It appears that the nation is favouring solitary activities – and it’s suggested that this may be in response to our high-tech and ‘interconnected’ lifestyles.

  • Watching TV, listening to music and reading currently top the list of leisure activities.
  • Men are more likely to opt for watching TV or films, whereas women are likelier to pick a meal out with friends or indulge in a relaxing hobby, according to this particular study pool.

And are we getting enough sleep?

Even though it’s the second item on the average working day list, the answer is ‘no.’ What’s more, it’s this topic that is perhaps of greatest interest to the study’s authors – Mattress Online!

  • The most popular time to go to bed is between 11pm-12pm.
  • Men are more likely to go to bed sooner, selecting 10-11pm. Whereas women are more inclined to choose somewhere between 12-1am.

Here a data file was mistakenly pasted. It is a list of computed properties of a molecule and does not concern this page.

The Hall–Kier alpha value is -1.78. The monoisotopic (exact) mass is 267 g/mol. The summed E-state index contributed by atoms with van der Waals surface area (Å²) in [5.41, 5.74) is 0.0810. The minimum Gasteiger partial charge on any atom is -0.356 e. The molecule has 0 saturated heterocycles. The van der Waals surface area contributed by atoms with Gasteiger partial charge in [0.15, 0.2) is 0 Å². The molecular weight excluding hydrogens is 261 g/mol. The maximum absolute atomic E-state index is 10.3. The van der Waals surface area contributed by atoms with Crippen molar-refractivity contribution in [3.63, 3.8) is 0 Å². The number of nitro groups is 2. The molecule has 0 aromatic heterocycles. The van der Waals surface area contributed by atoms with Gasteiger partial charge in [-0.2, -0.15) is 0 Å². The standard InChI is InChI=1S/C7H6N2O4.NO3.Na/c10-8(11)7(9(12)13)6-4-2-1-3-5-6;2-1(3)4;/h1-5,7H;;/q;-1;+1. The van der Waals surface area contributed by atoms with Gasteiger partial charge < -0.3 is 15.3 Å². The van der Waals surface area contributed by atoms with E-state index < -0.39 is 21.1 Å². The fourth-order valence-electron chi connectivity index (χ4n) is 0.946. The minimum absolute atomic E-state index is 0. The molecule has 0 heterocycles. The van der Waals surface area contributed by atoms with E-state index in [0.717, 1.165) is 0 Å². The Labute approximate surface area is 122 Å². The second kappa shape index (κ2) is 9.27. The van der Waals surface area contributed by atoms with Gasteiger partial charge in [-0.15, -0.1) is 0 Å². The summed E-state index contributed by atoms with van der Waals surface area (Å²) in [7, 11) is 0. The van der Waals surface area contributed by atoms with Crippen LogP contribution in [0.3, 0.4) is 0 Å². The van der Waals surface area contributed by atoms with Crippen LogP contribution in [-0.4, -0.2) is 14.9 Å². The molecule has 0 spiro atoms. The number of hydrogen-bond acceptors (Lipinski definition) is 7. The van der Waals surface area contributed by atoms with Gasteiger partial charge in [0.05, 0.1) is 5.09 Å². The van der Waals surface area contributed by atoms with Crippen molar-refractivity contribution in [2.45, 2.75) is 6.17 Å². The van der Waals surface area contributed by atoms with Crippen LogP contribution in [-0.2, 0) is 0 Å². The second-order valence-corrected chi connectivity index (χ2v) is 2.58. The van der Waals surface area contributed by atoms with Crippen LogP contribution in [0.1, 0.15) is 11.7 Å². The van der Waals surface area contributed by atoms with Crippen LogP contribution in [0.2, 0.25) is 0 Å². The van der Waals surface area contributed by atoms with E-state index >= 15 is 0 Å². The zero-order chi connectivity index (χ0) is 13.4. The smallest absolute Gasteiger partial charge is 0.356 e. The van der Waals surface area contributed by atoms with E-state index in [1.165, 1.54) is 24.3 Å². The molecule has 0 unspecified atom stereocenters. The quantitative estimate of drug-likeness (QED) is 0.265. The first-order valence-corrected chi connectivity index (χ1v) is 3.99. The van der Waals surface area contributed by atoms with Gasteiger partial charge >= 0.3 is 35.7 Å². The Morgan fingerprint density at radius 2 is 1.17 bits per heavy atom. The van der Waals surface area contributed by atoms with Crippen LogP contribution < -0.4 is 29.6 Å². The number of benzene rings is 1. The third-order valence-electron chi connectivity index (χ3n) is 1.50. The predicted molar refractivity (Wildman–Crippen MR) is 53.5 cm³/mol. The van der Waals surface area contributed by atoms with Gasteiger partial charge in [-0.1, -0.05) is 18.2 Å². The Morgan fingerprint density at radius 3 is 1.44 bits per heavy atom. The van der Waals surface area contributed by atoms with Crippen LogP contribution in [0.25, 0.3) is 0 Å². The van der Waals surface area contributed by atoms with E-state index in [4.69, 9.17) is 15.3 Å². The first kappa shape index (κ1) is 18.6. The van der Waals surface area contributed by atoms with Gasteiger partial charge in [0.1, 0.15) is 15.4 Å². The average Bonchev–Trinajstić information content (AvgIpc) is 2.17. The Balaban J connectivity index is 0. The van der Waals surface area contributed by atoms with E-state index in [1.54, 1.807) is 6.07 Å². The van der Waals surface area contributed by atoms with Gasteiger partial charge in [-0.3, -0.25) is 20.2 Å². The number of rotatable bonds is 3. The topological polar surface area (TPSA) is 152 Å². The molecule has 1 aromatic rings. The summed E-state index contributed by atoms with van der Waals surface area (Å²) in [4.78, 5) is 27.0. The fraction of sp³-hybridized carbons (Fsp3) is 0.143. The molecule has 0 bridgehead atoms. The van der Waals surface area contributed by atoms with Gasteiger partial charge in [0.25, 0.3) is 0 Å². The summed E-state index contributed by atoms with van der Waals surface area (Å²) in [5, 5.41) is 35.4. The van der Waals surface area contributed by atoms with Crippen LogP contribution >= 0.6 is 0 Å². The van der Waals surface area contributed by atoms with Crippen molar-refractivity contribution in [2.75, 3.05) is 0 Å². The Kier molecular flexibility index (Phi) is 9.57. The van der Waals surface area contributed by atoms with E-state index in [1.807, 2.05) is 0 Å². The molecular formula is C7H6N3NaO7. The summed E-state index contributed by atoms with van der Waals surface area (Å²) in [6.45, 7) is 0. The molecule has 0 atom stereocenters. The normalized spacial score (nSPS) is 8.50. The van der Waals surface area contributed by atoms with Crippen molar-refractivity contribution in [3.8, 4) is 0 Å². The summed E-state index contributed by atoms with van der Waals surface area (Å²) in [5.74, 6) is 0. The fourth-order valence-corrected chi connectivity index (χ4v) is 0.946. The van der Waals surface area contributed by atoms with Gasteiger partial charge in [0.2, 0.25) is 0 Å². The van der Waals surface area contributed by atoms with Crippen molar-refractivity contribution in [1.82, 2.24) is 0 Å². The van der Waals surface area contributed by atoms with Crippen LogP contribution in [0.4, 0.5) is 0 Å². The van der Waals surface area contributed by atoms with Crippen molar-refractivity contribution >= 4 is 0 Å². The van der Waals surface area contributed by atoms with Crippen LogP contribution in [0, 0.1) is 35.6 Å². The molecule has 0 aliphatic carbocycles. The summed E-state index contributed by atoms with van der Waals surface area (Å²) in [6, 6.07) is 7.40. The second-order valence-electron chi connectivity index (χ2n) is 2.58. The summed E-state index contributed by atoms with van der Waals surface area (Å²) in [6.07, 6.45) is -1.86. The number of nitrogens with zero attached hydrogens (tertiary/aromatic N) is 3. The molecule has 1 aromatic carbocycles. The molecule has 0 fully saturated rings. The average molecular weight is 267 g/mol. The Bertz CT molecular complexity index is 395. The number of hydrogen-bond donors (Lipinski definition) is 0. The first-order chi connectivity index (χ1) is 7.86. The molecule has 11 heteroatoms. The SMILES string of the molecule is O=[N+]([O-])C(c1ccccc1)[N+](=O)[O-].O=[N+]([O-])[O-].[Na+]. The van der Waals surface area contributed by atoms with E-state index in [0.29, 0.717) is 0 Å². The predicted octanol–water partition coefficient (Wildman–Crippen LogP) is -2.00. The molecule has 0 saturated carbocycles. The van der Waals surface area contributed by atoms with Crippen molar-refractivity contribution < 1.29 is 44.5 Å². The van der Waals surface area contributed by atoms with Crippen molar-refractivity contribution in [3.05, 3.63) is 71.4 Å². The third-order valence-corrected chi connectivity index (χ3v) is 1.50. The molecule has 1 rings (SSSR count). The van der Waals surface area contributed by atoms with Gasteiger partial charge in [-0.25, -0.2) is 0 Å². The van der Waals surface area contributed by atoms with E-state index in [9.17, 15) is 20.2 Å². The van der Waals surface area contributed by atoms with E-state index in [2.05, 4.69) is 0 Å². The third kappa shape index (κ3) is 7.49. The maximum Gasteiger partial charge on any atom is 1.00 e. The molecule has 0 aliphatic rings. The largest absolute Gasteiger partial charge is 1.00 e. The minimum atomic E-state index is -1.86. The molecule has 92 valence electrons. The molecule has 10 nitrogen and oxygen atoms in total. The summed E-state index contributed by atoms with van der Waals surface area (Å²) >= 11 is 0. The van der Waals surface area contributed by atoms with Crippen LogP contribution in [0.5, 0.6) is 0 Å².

• The British average is 6.8 hours of sleep, just shy of the recommended 7-9 hours.

So, how closely do you match the average? Let us know by TwitterFacebook and LinkedIn.

Want to boost your workplace wellbeing levels? Head straight to our last post!



Workplace wellbeing: 4 ways to improve yours

How to improve your workplace wellbeing – whether you’re an employer, manager or employee…

There are multiple motivations for companies to increase their workplace wellbeing efforts. For many company owners, the productivity benefits will be of paramount importance. Yet it also provides yet another competitive advantage at a time when great job-seeking candidates prove more challenging to find!

Of course, if you’re reading this from an individual perspective you’ll need little convincing as to why it would be helpful for you to feel less stressed, more supported, and all-around healthier throughout your working weeks. With this in mind, let’s look at…

4 ways to increase your workplace wellbeing, according to recent news reports:

1. Use your lunch breaks!

Source: HR News

This topic crops up time and time again, which is why it’s less of a surprise to hear that British workers are giving up 19 million hours worth of lunch breaks per day!